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4,070 articles from TIME

The 3 Science-Backed Strategies That Can Help You Achieve Your Post-Pandemic Goals

With gyms, restaurants, and workplaces reopening, people from every part of my life are asking for expert advice on how to ingrain new and healthier habits as we re-emerge from our pandemic cocoons. Their instinct that now is the right time to make a change is spot on—my research shows that having a “fresh start” is a powerful motive to initiate positive change at home and at...

Fossil Fuels, Climate Change and India’s COVID-19 Crisis

A version of this story first appeared in the Climate is Everything newsletter. If you’d like sign up to receive this free once-a-week email, click here. The surge of COVID-19 cases and the humanitarian crisis now unfolding in India has shocked the world and led to a search for an explanation of how the situation got so bad so fast. Scientists are investigating several factors including...


WEDNESDAY 5. MAY 2021



SUNDAY 2. MAY 2021



THURSDAY 29. APRIL 2021


How the Closure of In-School Learning Damaged U.S. Children’s Mental Health During the Pandemic

Nobody ever believed the pandemic would go easy on children. The virus might target them less directly than it targets older people, but other challenges—the loss of school, the loss of play, the loss of time with friends—would exact their own emotional toll. A study published April 29 in JAMA Network Open sheds light on how serious that harm has been. The work, led by psychologist...


WEDNESDAY 28. APRIL 2021


Remembering Michael Collins, Apollo 11’s Third—and Essential—Man

Few people think about the time Michael Collins didn’t go to the moon. Collins, who died of cancer on April 28 at age 90, is best remembered as Apollo 11’s command module pilot—in some ways the unluckiest man on the luckiest mission of all time. It was Apollo 11 that, in the summer of 1969, stuck the first crewed lunar landing, taking Neil Armstrong and Buzz Aldrin down to the...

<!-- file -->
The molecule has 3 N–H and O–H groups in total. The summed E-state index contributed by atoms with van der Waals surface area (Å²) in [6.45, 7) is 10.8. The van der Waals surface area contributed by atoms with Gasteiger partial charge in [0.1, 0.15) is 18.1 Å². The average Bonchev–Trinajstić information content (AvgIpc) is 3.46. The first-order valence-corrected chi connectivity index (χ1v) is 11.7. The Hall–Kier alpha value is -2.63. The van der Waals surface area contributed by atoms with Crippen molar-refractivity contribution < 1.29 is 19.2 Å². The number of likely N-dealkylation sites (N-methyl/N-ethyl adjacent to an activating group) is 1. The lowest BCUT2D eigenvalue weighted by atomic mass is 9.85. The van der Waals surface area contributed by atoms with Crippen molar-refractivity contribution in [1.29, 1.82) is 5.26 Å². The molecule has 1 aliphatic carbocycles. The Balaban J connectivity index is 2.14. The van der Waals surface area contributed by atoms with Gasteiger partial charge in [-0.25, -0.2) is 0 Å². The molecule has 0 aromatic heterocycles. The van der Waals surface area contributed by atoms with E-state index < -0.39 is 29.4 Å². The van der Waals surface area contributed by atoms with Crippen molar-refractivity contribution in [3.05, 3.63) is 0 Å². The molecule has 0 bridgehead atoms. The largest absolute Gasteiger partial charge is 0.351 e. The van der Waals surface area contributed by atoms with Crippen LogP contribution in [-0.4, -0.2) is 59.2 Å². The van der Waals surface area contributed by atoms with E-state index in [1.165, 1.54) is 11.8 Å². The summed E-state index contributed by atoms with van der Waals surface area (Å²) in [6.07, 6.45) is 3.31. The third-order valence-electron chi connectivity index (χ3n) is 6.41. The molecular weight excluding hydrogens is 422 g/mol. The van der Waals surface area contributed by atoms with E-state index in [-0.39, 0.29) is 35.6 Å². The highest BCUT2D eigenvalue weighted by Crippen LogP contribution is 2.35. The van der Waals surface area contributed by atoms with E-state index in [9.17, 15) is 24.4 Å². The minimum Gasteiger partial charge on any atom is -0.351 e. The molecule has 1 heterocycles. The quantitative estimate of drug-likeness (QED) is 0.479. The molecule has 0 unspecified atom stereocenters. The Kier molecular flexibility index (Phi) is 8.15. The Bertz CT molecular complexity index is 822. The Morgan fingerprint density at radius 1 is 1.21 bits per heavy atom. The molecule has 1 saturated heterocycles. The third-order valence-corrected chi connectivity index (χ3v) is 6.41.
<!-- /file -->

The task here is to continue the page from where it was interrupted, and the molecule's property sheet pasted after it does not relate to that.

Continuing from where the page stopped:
TUESDAY 27. APRIL 2021



FRIDAY 23. APRIL 2021


Biden’s Climate Summit Made Progress. But We Won’t Reach Net Zero by 2050 Without Those Who Weren’t Invited

The United States convened 40 heads of state in a virtual climate summit this week, with the goal of eliciting commitments from attendees for radical reductions in carbon emissions. The U.S. pledged 50% reduction below 2005 levels by 2030, and others announced their own new targets — with the overall goal of putting the planet on track to carbon neutrality by 2050, the minimum needed to...

Meet the Inspiration4 Team, the World’s First Non-Astronaut Space Crew

Sian Proctor may owe her life to Apollo 11—literally. Born in Guam—the daughter of an engineer who worked at the local tracking station that helped NASA maintain communications with its lunar crews—she was the fourth child of a couple that she suspects did not plan for so many kids, and came into the world just nine months after Apollo 11 stuck its historic first moon landing....


THURSDAY 22. APRIL 2021


Watch TIME’s Exclusive Footage of NASA’s Most Powerful Rocket Ever Under Construction

Rockets are built slowly—slowly and exceedingly carefully—which is in keeping with giant machines on which humans stake their lives and nations stake their prestige. In NASA’s cavernous Vehicle Assembly Building at Cape Canaveral, America’s next great moon rocket—the Space Launch System (SLS)—is being constructed with all that in mind. It is here too that TIME...


WEDNESDAY 21. APRIL 2021


The Urgent Need to Change the Language We Use to Talk About the Climate Crisis

Forty years ago, as I was leaving my friend’s house to throw a baseball outside, his father stopped us for inspection. “Where are you going?” Peter’s father asked. “When will you be back?” And most pointedly: “Have you done your homework?” Peter had, but I had not. “I’ll get around to it,” I said. “Ah, well, here you...

Judith Butler: Creating an Inhabitable World for Humans Means Dismantling Rigid Forms of Individuality

However differently we register this pandemic we understand it as global; it brings home the fact that we are implicated in a shared world. The capacity of living human creatures to affect one another can be a matter of life or death. Because so many resources are not equitably shared, and so many have only a small or vanished share of the world, we cannot recognize the pandemic as global...


TUESDAY 20. APRIL 2021


These Women Are Transforming What Climate Leadership Looks Like. Here’s What They Learned From the Pandemic

The COVID-19 pandemic, like the climate crisis, is amplifying existing racial and gender injustices in our society. TIME editors Naina Bajekal and Elijah Wolfson moderated a conversation with two women working to create a more inclusive climate leadership space: American author, strategist and teacher Katharine Wilkinson, who co-founded and leads The All We Can Save…